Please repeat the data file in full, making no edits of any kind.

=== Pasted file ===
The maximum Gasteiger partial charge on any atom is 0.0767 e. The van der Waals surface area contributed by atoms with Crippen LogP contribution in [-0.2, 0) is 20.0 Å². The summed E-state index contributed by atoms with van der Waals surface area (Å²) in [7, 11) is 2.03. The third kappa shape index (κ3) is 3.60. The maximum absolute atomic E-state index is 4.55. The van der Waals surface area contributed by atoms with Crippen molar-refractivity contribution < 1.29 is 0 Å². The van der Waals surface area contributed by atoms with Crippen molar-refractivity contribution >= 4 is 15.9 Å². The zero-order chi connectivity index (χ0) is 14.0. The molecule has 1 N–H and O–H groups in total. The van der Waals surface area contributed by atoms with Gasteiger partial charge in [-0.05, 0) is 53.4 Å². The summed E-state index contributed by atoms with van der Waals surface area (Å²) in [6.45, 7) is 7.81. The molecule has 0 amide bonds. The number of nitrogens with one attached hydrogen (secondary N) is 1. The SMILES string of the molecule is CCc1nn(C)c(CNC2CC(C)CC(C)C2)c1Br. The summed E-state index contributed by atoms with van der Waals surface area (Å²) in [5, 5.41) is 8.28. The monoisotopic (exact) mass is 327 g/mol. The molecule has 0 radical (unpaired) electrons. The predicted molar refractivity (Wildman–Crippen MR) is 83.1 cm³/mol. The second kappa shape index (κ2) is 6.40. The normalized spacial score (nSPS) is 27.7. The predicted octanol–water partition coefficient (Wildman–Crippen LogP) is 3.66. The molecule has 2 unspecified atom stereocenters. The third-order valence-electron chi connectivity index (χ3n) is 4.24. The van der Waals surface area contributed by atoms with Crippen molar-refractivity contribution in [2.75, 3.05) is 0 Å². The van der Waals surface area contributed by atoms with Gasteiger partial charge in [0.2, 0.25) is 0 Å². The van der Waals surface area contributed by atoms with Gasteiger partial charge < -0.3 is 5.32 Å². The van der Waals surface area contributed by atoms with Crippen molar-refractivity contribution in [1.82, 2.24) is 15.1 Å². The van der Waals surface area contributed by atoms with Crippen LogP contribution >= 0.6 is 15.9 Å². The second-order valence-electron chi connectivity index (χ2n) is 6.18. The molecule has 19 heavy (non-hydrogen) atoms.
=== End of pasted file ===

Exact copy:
The maximum Gasteiger partial charge on any atom is 0.0767 e. The van der Waals surface area contributed by atoms with Crippen LogP contribution in [-0.2, 0) is 20.0 Å². The summed E-state index contributed by atoms with van der Waals surface area (Å²) in [7, 11) is 2.03. The third kappa shape index (κ3) is 3.60. The maximum absolute atomic E-state index is 4.55. The van der Waals surface area contributed by atoms with Crippen molar-refractivity contribution < 1.29 is 0 Å². The van der Waals surface area contributed by atoms with Crippen molar-refractivity contribution >= 4 is 15.9 Å². The zero-order chi connectivity index (χ0) is 14.0. The molecule has 1 N–H and O–H groups in total. The van der Waals surface area contributed by atoms with Gasteiger partial charge in [-0.05, 0) is 53.4 Å². The summed E-state index contributed by atoms with van der Waals surface area (Å²) in [6.45, 7) is 7.81. The molecule has 0 amide bonds. The number of nitrogens with one attached hydrogen (secondary N) is 1. The SMILES string of the molecule is CCc1nn(C)c(CNC2CC(C)CC(C)C2)c1Br. The summed E-state index contributed by atoms with van der Waals surface area (Å²) in [5, 5.41) is 8.28. The monoisotopic (exact) mass is 327 g/mol. The molecule has 0 radical (unpaired) electrons. The predicted molar refractivity (Wildman–Crippen MR) is 83.1 cm³/mol. The second kappa shape index (κ2) is 6.40. The normalized spacial score (nSPS) is 27.7. The predicted octanol–water partition coefficient (Wildman–Crippen LogP) is 3.66. The molecule has 2 unspecified atom stereocenters. The third-order valence-electron chi connectivity index (χ3n) is 4.24. The van der Waals surface area contributed by atoms with Crippen molar-refractivity contribution in [2.75, 3.05) is 0 Å². The van der Waals surface area contributed by atoms with Gasteiger partial charge in [0.2, 0.25) is 0 Å². The van der Waals surface area contributed by atoms with Gasteiger partial charge < -0.3 is 5.32 Å². The van der Waals surface area contributed by atoms with Crippen molar-refractivity contribution in [1.82, 2.24) is 15.1 Å². The van der Waals surface area contributed by atoms with Crippen LogP contribution >= 0.6 is 15.9 Å². The second-order valence-electron chi connectivity index (χ2n) is 6.18. The molecule has 19 heavy (non-hydrogen) atoms.